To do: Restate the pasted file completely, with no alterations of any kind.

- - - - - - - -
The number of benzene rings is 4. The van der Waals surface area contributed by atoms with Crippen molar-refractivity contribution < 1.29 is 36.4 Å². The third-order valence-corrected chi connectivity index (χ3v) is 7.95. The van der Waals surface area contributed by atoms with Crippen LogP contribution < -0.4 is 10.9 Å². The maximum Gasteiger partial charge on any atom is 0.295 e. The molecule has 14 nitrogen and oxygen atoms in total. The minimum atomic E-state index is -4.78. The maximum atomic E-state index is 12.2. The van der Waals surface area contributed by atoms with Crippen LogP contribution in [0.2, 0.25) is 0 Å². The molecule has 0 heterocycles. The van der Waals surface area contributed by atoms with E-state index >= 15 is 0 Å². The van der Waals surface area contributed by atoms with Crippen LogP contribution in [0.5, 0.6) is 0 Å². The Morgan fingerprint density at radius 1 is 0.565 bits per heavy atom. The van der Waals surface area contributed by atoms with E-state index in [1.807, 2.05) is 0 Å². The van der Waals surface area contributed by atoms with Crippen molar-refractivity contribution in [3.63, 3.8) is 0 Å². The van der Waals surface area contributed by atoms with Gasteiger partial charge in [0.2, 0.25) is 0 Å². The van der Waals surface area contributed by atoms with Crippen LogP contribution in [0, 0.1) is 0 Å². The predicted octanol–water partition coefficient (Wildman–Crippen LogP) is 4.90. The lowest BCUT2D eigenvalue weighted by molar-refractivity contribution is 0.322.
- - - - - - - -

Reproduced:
The number of benzene rings is 4. The van der Waals surface area contributed by atoms with Crippen molar-refractivity contribution < 1.29 is 36.4 Å². The third-order valence-corrected chi connectivity index (χ3v) is 7.95. The van der Waals surface area contributed by atoms with Crippen LogP contribution < -0.4 is 10.9 Å². The maximum Gasteiger partial charge on any atom is 0.295 e. The molecule has 14 nitrogen and oxygen atoms in total. The minimum atomic E-state index is -4.78. The maximum atomic E-state index is 12.2. The van der Waals surface area contributed by atoms with Crippen LogP contribution in [0.2, 0.25) is 0 Å². The molecule has 0 heterocycles. The van der Waals surface area contributed by atoms with E-state index >= 15 is 0 Å². The van der Waals surface area contributed by atoms with Crippen LogP contribution in [0.5, 0.6) is 0 Å². The Morgan fingerprint density at radius 1 is 0.565 bits per heavy atom. The van der Waals surface area contributed by atoms with E-state index in [1.807, 2.05) is 0 Å². The van der Waals surface area contributed by atoms with Crippen molar-refractivity contribution in [3.63, 3.8) is 0 Å². The van der Waals surface area contributed by atoms with Gasteiger partial charge in [0.2, 0.25) is 0 Å². The van der Waals surface area contributed by atoms with Crippen LogP contribution in [0, 0.1) is 0 Å². The predicted octanol–water partition coefficient (Wildman–Crippen LogP) is 4.90. The lowest BCUT2D eigenvalue weighted by molar-refractivity contribution is 0.322.